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Père-Lachaise Cemetery

Metro : Gambetta, Père-Lachaise, Alexandre Dumas. Open : 7h30am - 6pm.

pere lachaise cimetery
    Père-Lachaise cemetery is like a miniature city devastated by a neutron bomb : a great number of dead, seemingly empty houses and temples of every size and style, and exhausted survivors, some congregating aimlessly, some searching persistently.  The cemetery was opened in 1804 after an urgent stop had been put on further burials in the overflowing city cemeteries and churchyards, and to be interred in Père-Lachaise quickly became the ultimate symbol of riches and success.  A free map of the cemetery is available at the entrance on rue des Rondeaux by Avenue du Père lachaise, or you can buy a more detailed souvenir one at newsagents near here and the Boulevard de Ménilmontant entrance.
    Swarms flock to the now-sanitized tomb of ex-doors lead singer Jim Morrison (division 6), cleansed of all its graffiti and watched vigilantly by security guards. Colette's tomb (division 4), close to the main Ménilmontant entrance, is very plain though always covered in flowers. The same is true for Sarah Bernhardt's (division 44) and the great chanteuse Edith Piaf's (division 97). Marcel Proust lies in his family's conventional tomb (division 85), which honours the medical fame of his father. In division 92, nineteenth-century journalist Victor Noir - shot for daring to criticize a relative of Napoleon III - lies flat on his back, fully clothed, his top hat fallen by his feet.
    Corot (division 24) and Balzac (division 48) both have superb busts, Balzac looking particularly satisfied with his life. Géricault reclines on cushions of stone ( division 12), paint palette in hands. Chopin (division 11) has a willowy muse weeping for his loss. The most impressive of the individual tombs is that of Oscar Wilde (division 89), adorned with a strange Pharaonic winged messenger (sadly robbed almost immediately of its prominent penis by a scandalised cemetery employee, who, so the story goes, used it as a paperweight) sculpted by Jacob Epstein and a grim verse from the Ballad of Reading Gaol behind. Nearby, in division 96, is the grave  of Modigliani and his lover Jeanne Herbuterne, who killed herself in crazed grief a few days after he died in agony from meningitis.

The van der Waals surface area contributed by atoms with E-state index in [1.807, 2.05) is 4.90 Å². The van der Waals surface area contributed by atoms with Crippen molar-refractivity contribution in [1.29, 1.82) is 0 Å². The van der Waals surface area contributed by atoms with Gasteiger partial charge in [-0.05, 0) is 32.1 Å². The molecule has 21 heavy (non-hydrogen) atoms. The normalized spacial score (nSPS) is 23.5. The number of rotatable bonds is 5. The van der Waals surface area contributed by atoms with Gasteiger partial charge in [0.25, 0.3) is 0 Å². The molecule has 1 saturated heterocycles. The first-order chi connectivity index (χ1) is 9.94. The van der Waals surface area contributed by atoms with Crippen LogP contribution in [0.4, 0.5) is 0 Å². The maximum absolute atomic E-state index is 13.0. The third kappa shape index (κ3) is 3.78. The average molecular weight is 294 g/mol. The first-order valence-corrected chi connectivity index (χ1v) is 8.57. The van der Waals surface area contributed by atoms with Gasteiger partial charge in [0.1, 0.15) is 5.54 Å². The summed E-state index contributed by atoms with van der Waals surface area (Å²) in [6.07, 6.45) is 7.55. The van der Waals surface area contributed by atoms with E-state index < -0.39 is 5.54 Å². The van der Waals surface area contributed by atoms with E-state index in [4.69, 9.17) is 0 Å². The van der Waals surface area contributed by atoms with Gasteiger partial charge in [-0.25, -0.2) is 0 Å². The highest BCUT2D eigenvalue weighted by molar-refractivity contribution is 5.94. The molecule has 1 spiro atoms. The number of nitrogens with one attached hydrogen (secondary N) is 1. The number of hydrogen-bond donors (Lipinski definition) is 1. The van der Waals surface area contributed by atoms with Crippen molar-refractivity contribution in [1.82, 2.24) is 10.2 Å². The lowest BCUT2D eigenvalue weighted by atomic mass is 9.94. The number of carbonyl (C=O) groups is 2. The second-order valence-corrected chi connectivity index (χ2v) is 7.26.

It is the monuments to the collective, violent deaths, however, that have the power to change a sunny outing to Père-Lachaise into a much more sombre experience. In division 97, you'll find the memorials to those who died in the Nazi concentration camps, to executed Resistance fighters and to those who were never accounted for in the genocide of the last world war.  The sculptures are relentless in their images of inhumanity, of people forced to collaborate in their own degradation and death. Finally, there is the Mur des Fédérés (division 76)n the wall where the last troops of the Paris Commune were lined up and shot in the final days of the battle in 1871. The man who ordered their execution, Adolphe Thiers, lies in the centre of the cemetery (division 55).

Trocadero and Palais de Chaillot history
Les Champs-Elysées
La Place de la Concorde
L'Opéra Garnier
Père-Lachaise Cemetery
Musée d'Orsay
Musée du Louvre
Eiffel Tower

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